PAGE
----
The days of Apple being able to push hardware out of the door with crazy price tags on it are at an end, and that makes the $1,000+ iPhone a massive gamble. Will it pay off, or will it be a flop?
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All the current evidence -- ranging from the more reliable supply chain chatter and analyst prognostications to the far flimsier pundit wild dreams -- suggests that Apple is planning some sort of special edition 10th-anniversary iPhone that will cost upwards of $1,000. Apple already sells an iPhone for a shade under $1,000: The 256GB iPhone 7 Plus is a cool $969, so the expectation is that the iPhone 8 or iPhone 10 or iPhone Edition or whatever it ends up being called will be priced deep in the $1,000 territory.
OK, so why is a super-expensive iPhone a gamble for Apple? Surely it's a license to print money? After all, can't Apple just slap whatever price tag it wants to on new tech and people will buy it?
The first and most obvious risk is that an iPhone with a four-figure price tag is simply too expensive to be anything other than a niche item. Apple does dabble with high-end stuff -- remember the solid-gold Apple Watch Edition? But at a time when iPhone sales are showing signs of going soggy, and Apple is having to slash the price of the iPad in order to resuscitate sales, adding pricing friction to the iPhone buying process might not be such a clever idea.
Now, you might counter this argument by suggesting that the 10th-anniversary iPhone will end up being little more than a publicity stunt, much like the solid-gold Apple Watch Edition. A case of make something crazy expensive, watch it being talked about incessantly for a few weeks, and then watch the sales of regular iPhones go through the roof.
The problem with this argument is that the solid-gold Apple Watch Edition was essentially a regular Apple Watch in a crazy-expensive case. It seems a bit reckless for Apple to pour huge amounts of R&D money into a product that's not designed to sell or to act as a lure to sell cheaper iPhones.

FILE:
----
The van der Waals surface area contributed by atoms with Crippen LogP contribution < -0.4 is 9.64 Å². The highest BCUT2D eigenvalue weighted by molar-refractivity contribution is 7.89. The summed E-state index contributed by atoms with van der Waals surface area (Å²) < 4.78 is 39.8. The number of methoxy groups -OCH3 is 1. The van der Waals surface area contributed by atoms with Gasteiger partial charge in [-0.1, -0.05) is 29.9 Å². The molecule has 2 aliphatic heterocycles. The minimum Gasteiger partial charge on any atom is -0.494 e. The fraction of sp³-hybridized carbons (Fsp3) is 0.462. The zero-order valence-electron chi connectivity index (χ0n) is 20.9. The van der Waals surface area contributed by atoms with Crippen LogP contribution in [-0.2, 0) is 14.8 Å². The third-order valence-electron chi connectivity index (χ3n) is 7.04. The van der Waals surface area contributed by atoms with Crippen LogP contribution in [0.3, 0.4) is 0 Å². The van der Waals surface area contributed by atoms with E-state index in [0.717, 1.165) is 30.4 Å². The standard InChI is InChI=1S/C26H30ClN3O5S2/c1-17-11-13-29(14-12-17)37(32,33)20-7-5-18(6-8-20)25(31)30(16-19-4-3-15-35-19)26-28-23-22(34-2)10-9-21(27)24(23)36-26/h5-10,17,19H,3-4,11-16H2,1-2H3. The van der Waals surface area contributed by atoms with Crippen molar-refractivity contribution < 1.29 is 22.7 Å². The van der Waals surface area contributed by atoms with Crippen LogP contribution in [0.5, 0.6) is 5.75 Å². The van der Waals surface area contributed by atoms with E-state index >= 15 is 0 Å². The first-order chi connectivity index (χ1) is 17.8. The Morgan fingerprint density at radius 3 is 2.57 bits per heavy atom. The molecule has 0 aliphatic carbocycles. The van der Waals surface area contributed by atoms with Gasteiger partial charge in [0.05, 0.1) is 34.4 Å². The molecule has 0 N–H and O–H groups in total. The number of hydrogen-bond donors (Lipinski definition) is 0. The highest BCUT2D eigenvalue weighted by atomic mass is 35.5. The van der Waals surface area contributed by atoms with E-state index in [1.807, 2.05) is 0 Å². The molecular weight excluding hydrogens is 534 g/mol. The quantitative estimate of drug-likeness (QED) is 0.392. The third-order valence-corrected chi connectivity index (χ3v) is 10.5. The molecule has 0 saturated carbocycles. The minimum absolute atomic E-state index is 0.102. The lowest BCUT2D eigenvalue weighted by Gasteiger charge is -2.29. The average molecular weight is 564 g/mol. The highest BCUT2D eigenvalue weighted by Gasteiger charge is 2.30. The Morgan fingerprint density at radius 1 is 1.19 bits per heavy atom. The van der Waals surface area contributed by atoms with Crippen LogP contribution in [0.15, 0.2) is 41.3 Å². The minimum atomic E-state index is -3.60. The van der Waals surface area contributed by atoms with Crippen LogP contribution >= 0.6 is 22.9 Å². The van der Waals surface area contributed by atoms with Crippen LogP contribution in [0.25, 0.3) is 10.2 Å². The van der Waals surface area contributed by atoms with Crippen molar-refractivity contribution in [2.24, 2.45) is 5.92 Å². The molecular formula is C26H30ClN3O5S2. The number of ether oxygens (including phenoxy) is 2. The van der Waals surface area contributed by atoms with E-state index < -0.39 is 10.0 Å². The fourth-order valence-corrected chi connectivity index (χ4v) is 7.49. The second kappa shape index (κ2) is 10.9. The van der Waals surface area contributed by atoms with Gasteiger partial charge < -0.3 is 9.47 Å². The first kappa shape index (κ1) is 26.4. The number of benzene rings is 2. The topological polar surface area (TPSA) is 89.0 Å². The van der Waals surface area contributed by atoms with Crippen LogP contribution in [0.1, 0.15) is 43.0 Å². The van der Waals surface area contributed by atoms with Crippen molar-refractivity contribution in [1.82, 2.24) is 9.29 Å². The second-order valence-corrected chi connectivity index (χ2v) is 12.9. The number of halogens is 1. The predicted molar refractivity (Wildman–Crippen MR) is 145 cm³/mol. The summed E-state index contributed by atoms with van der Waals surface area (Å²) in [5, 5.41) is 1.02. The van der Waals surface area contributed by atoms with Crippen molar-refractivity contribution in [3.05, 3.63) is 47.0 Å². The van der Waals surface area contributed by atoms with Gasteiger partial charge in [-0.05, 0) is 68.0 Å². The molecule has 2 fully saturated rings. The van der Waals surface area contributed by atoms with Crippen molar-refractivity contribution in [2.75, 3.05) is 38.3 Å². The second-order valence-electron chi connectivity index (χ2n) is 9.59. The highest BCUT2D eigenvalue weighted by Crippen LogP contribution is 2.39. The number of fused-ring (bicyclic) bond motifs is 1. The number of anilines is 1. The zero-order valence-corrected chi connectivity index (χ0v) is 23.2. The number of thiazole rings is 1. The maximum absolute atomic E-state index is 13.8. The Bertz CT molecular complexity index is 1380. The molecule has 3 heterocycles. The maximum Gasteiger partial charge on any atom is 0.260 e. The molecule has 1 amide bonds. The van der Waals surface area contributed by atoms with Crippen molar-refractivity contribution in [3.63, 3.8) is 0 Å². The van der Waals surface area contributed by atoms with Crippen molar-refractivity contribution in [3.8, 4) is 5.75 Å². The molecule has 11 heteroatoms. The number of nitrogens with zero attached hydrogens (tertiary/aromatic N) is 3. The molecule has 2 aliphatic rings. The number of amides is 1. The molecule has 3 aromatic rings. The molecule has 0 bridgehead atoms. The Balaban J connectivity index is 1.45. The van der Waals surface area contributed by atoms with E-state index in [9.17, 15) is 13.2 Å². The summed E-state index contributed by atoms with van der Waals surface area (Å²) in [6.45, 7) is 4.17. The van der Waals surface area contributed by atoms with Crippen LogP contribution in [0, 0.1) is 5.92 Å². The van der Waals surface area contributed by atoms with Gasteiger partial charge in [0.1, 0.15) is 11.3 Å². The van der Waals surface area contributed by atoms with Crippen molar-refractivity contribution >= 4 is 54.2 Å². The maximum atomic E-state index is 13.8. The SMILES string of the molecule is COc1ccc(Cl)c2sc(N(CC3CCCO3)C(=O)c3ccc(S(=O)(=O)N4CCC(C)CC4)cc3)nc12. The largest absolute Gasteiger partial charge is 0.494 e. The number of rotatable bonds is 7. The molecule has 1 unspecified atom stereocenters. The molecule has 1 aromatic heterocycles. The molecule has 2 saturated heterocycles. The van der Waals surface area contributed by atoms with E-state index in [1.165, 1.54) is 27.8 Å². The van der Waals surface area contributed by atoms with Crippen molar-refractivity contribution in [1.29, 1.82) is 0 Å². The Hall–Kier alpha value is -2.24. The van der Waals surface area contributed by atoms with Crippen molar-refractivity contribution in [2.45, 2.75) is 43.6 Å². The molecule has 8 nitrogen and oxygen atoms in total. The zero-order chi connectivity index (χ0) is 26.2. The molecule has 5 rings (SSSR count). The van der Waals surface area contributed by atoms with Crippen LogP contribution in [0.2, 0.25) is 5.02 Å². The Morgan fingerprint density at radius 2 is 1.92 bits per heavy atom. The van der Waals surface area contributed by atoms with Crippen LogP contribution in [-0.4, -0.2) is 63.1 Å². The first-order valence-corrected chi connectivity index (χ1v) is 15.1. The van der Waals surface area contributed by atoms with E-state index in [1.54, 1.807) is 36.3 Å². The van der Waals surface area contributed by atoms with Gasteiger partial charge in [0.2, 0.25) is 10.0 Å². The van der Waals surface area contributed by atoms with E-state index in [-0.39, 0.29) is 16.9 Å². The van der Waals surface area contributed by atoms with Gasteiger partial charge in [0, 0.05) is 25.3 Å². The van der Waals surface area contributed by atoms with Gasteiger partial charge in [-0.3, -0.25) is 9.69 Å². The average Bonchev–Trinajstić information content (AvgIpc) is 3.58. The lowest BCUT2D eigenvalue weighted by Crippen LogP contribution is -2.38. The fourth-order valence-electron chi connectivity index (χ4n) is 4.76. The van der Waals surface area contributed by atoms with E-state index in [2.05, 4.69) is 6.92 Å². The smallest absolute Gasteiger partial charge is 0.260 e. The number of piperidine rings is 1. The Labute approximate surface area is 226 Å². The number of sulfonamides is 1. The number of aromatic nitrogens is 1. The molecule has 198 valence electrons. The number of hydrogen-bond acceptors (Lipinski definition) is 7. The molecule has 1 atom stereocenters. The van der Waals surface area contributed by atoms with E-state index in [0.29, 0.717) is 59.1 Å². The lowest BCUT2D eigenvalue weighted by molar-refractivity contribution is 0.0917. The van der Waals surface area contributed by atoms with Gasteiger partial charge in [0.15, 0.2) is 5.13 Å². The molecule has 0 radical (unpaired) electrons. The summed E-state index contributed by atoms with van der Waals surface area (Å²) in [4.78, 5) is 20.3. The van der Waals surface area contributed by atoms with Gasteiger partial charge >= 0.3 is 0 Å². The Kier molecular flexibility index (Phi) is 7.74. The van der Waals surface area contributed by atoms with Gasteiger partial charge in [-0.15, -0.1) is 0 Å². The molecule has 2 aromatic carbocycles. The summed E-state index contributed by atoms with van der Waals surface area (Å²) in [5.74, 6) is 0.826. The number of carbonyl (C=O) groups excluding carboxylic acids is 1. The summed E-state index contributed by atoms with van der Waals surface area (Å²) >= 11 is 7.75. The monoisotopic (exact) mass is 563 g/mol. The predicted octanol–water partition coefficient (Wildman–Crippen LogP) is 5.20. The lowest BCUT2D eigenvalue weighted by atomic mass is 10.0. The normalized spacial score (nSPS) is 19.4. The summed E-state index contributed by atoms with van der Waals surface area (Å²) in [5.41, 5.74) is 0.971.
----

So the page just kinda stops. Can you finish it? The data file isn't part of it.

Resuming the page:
Now, you could further argue that Apple wouldn't be wasting R&D money because the special edition 10th-anniversary iPhone will act as a basis for future iPhones.
Well, OK, yes, maybe, but...
The first problem with that argument is that tech moves forward at such a pace that the R&D will have a limited shelf life. Something that's cutting-edge this year won't be that next year, so Apple will still have to spend on R&D.
Another problem, and one that's likely more problematic -- after all, it's not like Apple doesn't have money to waste -- is that a really awesome but wildly expensive iPhone could actually put people off upgrading to the cheaper models being offered at sensible prices to mere mortals. After all, everyone knows that tech that's expensive today will be cheaper next year, and as such, they may very well hold off upgrading for a year or so and wait for whatever awesomeness that's baked into the special edition iPhone to trickle down to the regular lineup.
And Apple is relying on an upgrade wave to boost sales.
At the other end of the spectrum is the potential that whatever secret sauce Apple packs into the 10th-anniversary iPhone draws a collective yawn from potential buyers. New innovations such as the Touch Bar on the MacBook Pro haven't really been the huge hits that Apple expected them to be. It's getting harder to excite buyers.
So, yes, it's all a pretty big gamble for Apple. If it pays off, then Apple will have -- temporarily -- put a halt to the "iPhone is dying" chatter. If things don't work out, then it's a sign that Apple could be in for a rough ride.
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